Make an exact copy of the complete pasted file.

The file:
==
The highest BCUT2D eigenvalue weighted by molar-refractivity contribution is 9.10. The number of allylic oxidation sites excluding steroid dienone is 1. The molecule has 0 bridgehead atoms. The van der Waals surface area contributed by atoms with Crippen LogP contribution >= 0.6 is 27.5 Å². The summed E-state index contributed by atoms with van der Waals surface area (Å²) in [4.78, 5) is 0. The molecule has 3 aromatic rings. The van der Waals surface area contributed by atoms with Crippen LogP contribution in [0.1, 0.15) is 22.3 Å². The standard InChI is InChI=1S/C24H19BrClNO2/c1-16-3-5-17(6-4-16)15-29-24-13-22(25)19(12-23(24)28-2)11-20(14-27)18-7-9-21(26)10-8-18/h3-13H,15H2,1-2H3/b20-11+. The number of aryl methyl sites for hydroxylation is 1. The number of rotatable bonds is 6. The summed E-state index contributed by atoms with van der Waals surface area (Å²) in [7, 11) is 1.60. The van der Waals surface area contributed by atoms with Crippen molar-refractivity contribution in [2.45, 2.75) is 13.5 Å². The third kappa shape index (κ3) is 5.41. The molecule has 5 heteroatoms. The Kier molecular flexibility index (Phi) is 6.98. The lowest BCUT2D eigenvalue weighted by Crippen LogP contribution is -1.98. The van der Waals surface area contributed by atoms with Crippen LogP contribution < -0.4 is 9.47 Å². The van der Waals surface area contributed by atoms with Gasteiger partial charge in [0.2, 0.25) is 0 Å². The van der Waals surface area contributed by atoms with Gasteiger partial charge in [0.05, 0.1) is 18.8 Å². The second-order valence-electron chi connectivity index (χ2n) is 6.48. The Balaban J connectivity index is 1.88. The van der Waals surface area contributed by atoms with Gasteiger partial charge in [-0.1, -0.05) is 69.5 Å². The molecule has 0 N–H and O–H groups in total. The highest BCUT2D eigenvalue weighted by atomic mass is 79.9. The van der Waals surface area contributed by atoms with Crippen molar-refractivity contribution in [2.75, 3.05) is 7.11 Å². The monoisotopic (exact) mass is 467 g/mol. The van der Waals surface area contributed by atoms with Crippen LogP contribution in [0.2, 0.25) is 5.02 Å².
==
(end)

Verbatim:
The highest BCUT2D eigenvalue weighted by molar-refractivity contribution is 9.10. The number of allylic oxidation sites excluding steroid dienone is 1. The molecule has 0 bridgehead atoms. The van der Waals surface area contributed by atoms with Crippen LogP contribution >= 0.6 is 27.5 Å². The summed E-state index contributed by atoms with van der Waals surface area (Å²) in [4.78, 5) is 0. The molecule has 3 aromatic rings. The van der Waals surface area contributed by atoms with Crippen LogP contribution in [0.1, 0.15) is 22.3 Å². The standard InChI is InChI=1S/C24H19BrClNO2/c1-16-3-5-17(6-4-16)15-29-24-13-22(25)19(12-23(24)28-2)11-20(14-27)18-7-9-21(26)10-8-18/h3-13H,15H2,1-2H3/b20-11+. The number of aryl methyl sites for hydroxylation is 1. The number of rotatable bonds is 6. The summed E-state index contributed by atoms with van der Waals surface area (Å²) in [7, 11) is 1.60. The van der Waals surface area contributed by atoms with Crippen molar-refractivity contribution in [2.45, 2.75) is 13.5 Å². The third kappa shape index (κ3) is 5.41. The molecule has 5 heteroatoms. The Kier molecular flexibility index (Phi) is 6.98. The lowest BCUT2D eigenvalue weighted by Crippen LogP contribution is -1.98. The van der Waals surface area contributed by atoms with Crippen LogP contribution < -0.4 is 9.47 Å². The van der Waals surface area contributed by atoms with Gasteiger partial charge in [0.2, 0.25) is 0 Å². The van der Waals surface area contributed by atoms with Gasteiger partial charge in [0.05, 0.1) is 18.8 Å². The second-order valence-electron chi connectivity index (χ2n) is 6.48. The Balaban J connectivity index is 1.88. The van der Waals surface area contributed by atoms with Gasteiger partial charge in [-0.1, -0.05) is 69.5 Å². The molecule has 0 N–H and O–H groups in total. The highest BCUT2D eigenvalue weighted by atomic mass is 79.9. The van der Waals surface area contributed by atoms with Crippen molar-refractivity contribution in [2.75, 3.05) is 7.11 Å². The monoisotopic (exact) mass is 467 g/mol. The van der Waals surface area contributed by atoms with Crippen LogP contribution in [0.2, 0.25) is 5.02 Å².